However, it should come as no surprise that it was in the realm of weddings that Ranjit Singh made his boldest efforts to enter a “transnational world of royalty”. We learn that the 1811 and 1837 weddings of his son, Kharak Singh, and grandson, Nau Nihal Singh, were occasions of “spectacular dynastic exhibition”. The use of royal symbolism throughout the lavish festivities, combined with invitations to British officials and local aristocracy, were geared towards cementing a new social hierarchy in the Punjab.
After the Lion
The latter sections of the book may be described as a historiographical rescue operation. The dominant view has been that the post-Ranjit Singh period was one of “weak characters”, “bitter divides” and “chaos”. According to Atwal, this narrative has gone unchallenged because of the greater prevalence of (biased) British sources.
For example, an enduring British motif proffered by the Company’s Ambassador, Alexander Burnes, is the notion that Kharak Singh was “of weak mind”. Atwal probes this claim by contrasting it with Punjabi contemporary accounts. She shows that the opinions of Company officials varied according to their strategic assessments. Essentially, those who favoured a more aggressive Company policy vis-à-vis the Sikh Empire were more inclined to perceive his lesser ability to govern.
Atwal also resurrects from obscurity the gendered tensions underpinning claims to legitimate authority. In November 1840, the senior-most wife of Kharak Singh, Maharani Chand Kaur, was traduced by competitor Sikh princes as a danger to the stability of the Lahore durbar. Her daughters-in-law were even poisoned to terminate their pregnancies, destroying their royal lineage. Court historian, Suri, strongly condemned this treatment as most “improper”. By illuminating the views of Punjabi chroniclers, Atwal adds the necessary context to holistically understand the “bitter divides”.
Most maligned in the colonial accounts has been the youngest wife of Ranjit Singh, Jindan Kaur, who became the Queen Regent in 1843. The principal allegation against her is that she was a “slave” to her “passions”, whose feminine unsuitability for rule was to blame for the undoing of the Sukerchakia dynasty in 1849.
Atwal’s defence against this libel is heroic. By 1843-44, the Khalsa Army had emerged as an independent power centre, whose relationship with the Lahore Durbar became increasingly fractious. A popular myth relates that following the Army’s assassination of her brother and vazir, Jawahir Singh, Jindan provoked a disastrous war with the Company in 1845-46, in the hope that the Army would be massacred.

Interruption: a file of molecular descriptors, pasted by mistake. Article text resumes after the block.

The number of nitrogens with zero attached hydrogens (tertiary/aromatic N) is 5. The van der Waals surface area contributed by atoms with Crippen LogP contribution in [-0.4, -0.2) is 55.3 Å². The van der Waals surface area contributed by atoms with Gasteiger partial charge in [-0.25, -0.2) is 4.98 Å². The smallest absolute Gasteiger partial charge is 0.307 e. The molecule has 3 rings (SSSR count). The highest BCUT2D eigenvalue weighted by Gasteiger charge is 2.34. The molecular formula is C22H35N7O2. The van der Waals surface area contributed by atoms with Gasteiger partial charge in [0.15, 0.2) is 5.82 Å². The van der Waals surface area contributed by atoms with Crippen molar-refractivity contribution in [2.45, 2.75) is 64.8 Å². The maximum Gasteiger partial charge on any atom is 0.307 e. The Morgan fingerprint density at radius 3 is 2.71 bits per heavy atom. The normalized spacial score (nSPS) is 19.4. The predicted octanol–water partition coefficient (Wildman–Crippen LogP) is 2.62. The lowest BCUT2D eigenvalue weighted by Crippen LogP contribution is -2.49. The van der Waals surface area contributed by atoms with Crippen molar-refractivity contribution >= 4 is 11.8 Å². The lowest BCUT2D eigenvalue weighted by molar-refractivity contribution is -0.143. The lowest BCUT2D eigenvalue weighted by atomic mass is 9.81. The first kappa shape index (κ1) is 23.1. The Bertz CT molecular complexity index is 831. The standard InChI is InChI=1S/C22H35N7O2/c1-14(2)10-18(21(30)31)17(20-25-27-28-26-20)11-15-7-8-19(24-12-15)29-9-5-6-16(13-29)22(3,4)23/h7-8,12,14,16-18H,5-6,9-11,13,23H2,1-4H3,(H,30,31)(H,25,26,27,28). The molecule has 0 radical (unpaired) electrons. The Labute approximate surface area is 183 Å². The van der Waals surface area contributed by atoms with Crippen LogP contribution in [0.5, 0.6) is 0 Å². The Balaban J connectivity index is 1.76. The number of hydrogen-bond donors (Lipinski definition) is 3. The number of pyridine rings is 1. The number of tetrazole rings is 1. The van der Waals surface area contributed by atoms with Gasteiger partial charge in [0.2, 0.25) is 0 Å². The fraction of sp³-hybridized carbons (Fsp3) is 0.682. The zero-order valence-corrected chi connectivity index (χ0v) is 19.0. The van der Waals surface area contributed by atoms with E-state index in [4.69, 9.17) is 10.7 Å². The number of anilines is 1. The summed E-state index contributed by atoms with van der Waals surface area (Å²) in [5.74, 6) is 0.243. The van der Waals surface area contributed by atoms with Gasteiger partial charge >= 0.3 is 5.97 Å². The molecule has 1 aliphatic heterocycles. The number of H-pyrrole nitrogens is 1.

It was in fact the Army that was agitating for a war both to rebuff British military provocations and in the hope that victory would create an opportunity to loot British-held territories as contemporary Punjabi sources demonstrate. Atwal strengthens this argument with evidence from the records of British intelligence, which showcase how self-interested Lahore officials also conspired against the Durbar by bribing Khalsa soldiers. Thus, the Maharani had no choice but to sanction the invasion of Company territory.
The final chapter further explores the political implications of gendered litanies against the Maharani. British frustrations at the Maharani’s refusal to make political compromises led to the emergence of a de-legitimising discourse about her “debauchery”. What is striking here is the extent to which it was these biases against female authority, as well as British self-interest, which drove the Company to exile the Maharani from Lahore in 1847, and thus led her in 1848 to secretly instigate an insurrection against the British in Multan.
Whilst that rebellion failed, the indefatigability of the ‘Rebel Queen’ reinforces the merits of Atwal’s thesis about the fundamental role played by women in the Sukerchakia dynasty.
Sapan Maini-Thompson is training to become a barrister in the UK. He tweets @SapanMaini.